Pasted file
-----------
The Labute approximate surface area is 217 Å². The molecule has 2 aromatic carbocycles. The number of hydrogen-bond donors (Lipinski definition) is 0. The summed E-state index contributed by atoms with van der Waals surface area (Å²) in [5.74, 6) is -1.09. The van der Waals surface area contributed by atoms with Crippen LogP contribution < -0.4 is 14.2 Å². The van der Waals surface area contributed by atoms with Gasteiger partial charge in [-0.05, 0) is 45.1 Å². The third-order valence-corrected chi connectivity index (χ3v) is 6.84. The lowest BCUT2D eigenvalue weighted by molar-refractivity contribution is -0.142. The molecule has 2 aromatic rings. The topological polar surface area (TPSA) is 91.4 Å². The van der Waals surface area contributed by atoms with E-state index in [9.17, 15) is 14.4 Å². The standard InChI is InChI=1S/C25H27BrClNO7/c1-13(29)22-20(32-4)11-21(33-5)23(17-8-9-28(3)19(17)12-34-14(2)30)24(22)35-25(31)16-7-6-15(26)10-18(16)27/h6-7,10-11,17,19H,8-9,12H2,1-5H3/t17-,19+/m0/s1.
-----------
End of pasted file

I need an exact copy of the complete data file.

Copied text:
The Labute approximate surface area is 217 Å². The molecule has 2 aromatic carbocycles. The number of hydrogen-bond donors (Lipinski definition) is 0. The summed E-state index contributed by atoms with van der Waals surface area (Å²) in [5.74, 6) is -1.09. The van der Waals surface area contributed by atoms with Crippen LogP contribution < -0.4 is 14.2 Å². The van der Waals surface area contributed by atoms with Gasteiger partial charge in [-0.05, 0) is 45.1 Å². The third-order valence-corrected chi connectivity index (χ3v) is 6.84. The lowest BCUT2D eigenvalue weighted by molar-refractivity contribution is -0.142. The molecule has 2 aromatic rings. The topological polar surface area (TPSA) is 91.4 Å². The van der Waals surface area contributed by atoms with E-state index in [9.17, 15) is 14.4 Å². The standard InChI is InChI=1S/C25H27BrClNO7/c1-13(29)22-20(32-4)11-21(33-5)23(17-8-9-28(3)19(17)12-34-14(2)30)24(22)35-25(31)16-7-6-15(26)10-18(16)27/h6-7,10-11,17,19H,8-9,12H2,1-5H3/t17-,19+/m0/s1.